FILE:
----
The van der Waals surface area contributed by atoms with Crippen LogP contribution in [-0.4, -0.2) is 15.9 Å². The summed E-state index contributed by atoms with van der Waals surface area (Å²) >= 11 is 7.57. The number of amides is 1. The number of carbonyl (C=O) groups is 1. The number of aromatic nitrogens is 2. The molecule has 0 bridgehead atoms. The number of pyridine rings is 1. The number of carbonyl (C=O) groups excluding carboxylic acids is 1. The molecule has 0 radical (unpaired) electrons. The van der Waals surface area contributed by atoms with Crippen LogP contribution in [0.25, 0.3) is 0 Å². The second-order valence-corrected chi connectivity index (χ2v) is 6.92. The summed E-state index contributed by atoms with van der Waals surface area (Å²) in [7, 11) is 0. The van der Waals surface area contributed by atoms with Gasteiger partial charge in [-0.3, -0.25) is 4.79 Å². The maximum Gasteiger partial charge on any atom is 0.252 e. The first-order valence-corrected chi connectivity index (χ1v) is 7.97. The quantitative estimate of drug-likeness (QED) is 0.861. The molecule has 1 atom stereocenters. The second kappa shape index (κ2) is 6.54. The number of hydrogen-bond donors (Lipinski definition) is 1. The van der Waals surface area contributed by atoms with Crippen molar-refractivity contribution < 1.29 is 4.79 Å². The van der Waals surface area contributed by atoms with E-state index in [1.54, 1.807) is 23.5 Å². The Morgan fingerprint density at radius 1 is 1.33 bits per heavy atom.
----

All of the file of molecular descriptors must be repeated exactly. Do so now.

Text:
The van der Waals surface area contributed by atoms with Crippen LogP contribution in [-0.4, -0.2) is 15.9 Å². The summed E-state index contributed by atoms with van der Waals surface area (Å²) >= 11 is 7.57. The number of amides is 1. The number of carbonyl (C=O) groups is 1. The number of aromatic nitrogens is 2. The molecule has 0 bridgehead atoms. The number of pyridine rings is 1. The number of carbonyl (C=O) groups excluding carboxylic acids is 1. The molecule has 0 radical (unpaired) electrons. The van der Waals surface area contributed by atoms with Crippen LogP contribution in [0.25, 0.3) is 0 Å². The second-order valence-corrected chi connectivity index (χ2v) is 6.92. The summed E-state index contributed by atoms with van der Waals surface area (Å²) in [7, 11) is 0. The van der Waals surface area contributed by atoms with Gasteiger partial charge in [-0.3, -0.25) is 4.79 Å². The maximum Gasteiger partial charge on any atom is 0.252 e. The first-order valence-corrected chi connectivity index (χ1v) is 7.97. The quantitative estimate of drug-likeness (QED) is 0.861. The molecule has 1 atom stereocenters. The second kappa shape index (κ2) is 6.54. The number of hydrogen-bond donors (Lipinski definition) is 1. The van der Waals surface area contributed by atoms with Crippen molar-refractivity contribution < 1.29 is 4.79 Å². The van der Waals surface area contributed by atoms with E-state index in [1.54, 1.807) is 23.5 Å². The Morgan fingerprint density at radius 1 is 1.33 bits per heavy atom.